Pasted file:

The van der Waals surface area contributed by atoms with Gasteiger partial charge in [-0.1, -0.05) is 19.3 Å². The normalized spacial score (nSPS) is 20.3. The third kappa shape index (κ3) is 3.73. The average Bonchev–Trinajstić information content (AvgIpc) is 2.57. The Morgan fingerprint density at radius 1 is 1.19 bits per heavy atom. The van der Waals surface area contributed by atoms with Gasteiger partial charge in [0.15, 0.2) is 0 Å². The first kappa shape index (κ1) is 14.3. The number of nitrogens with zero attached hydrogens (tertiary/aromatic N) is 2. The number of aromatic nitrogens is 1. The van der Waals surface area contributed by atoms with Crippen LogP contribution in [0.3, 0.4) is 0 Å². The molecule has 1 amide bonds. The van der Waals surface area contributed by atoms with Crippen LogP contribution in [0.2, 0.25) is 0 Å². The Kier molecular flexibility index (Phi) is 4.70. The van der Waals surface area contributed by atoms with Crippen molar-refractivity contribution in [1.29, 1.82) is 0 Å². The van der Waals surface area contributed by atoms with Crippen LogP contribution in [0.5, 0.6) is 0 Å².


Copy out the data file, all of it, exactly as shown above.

The van der Waals surface area contributed by atoms with Gasteiger partial charge in [-0.1, -0.05) is 19.3 Å². The normalized spacial score (nSPS) is 20.3. The third kappa shape index (κ3) is 3.73. The average Bonchev–Trinajstić information content (AvgIpc) is 2.57. The Morgan fingerprint density at radius 1 is 1.19 bits per heavy atom. The van der Waals surface area contributed by atoms with Gasteiger partial charge in [0.15, 0.2) is 0 Å². The first kappa shape index (κ1) is 14.3. The number of nitrogens with zero attached hydrogens (tertiary/aromatic N) is 2. The number of aromatic nitrogens is 1. The van der Waals surface area contributed by atoms with Crippen LogP contribution in [0.3, 0.4) is 0 Å². The molecule has 1 amide bonds. The van der Waals surface area contributed by atoms with Crippen LogP contribution in [0.2, 0.25) is 0 Å². The Kier molecular flexibility index (Phi) is 4.70. The van der Waals surface area contributed by atoms with Crippen molar-refractivity contribution in [1.29, 1.82) is 0 Å². The van der Waals surface area contributed by atoms with Crippen LogP contribution in [0.5, 0.6) is 0 Å².